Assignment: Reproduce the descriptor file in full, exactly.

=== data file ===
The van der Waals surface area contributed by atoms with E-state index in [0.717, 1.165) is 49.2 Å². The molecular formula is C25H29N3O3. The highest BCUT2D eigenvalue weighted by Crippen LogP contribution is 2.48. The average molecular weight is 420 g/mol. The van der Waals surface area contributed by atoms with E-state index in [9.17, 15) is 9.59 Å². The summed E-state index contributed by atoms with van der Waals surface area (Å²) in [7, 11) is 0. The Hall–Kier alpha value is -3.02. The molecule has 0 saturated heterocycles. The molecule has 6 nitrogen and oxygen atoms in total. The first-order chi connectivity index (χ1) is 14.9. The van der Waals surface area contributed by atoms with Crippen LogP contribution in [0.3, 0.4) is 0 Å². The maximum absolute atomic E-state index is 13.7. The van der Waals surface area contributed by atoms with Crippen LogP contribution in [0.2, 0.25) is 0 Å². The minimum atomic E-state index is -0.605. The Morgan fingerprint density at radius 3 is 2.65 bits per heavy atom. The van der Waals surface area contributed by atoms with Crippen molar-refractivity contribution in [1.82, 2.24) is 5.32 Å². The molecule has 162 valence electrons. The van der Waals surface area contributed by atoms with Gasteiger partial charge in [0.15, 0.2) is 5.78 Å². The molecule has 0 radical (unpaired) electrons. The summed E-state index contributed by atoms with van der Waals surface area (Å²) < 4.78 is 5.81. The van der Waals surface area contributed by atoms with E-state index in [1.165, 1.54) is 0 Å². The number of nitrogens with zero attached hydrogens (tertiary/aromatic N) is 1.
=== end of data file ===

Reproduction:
The van der Waals surface area contributed by atoms with E-state index in [0.717, 1.165) is 49.2 Å². The molecular formula is C25H29N3O3. The highest BCUT2D eigenvalue weighted by Crippen LogP contribution is 2.48. The average molecular weight is 420 g/mol. The van der Waals surface area contributed by atoms with E-state index in [9.17, 15) is 9.59 Å². The summed E-state index contributed by atoms with van der Waals surface area (Å²) in [7, 11) is 0. The Hall–Kier alpha value is -3.02. The molecule has 0 saturated heterocycles. The molecule has 6 nitrogen and oxygen atoms in total. The first-order chi connectivity index (χ1) is 14.9. The van der Waals surface area contributed by atoms with Crippen LogP contribution in [0.3, 0.4) is 0 Å². The maximum absolute atomic E-state index is 13.7. The van der Waals surface area contributed by atoms with Crippen LogP contribution in [0.2, 0.25) is 0 Å². The minimum atomic E-state index is -0.605. The Morgan fingerprint density at radius 3 is 2.65 bits per heavy atom. The van der Waals surface area contributed by atoms with Crippen molar-refractivity contribution in [1.82, 2.24) is 5.32 Å². The molecule has 162 valence electrons. The van der Waals surface area contributed by atoms with Gasteiger partial charge in [0.15, 0.2) is 5.78 Å². The molecule has 0 radical (unpaired) electrons. The summed E-state index contributed by atoms with van der Waals surface area (Å²) < 4.78 is 5.81. The van der Waals surface area contributed by atoms with E-state index in [1.165, 1.54) is 0 Å². The number of nitrogens with zero attached hydrogens (tertiary/aromatic N) is 1.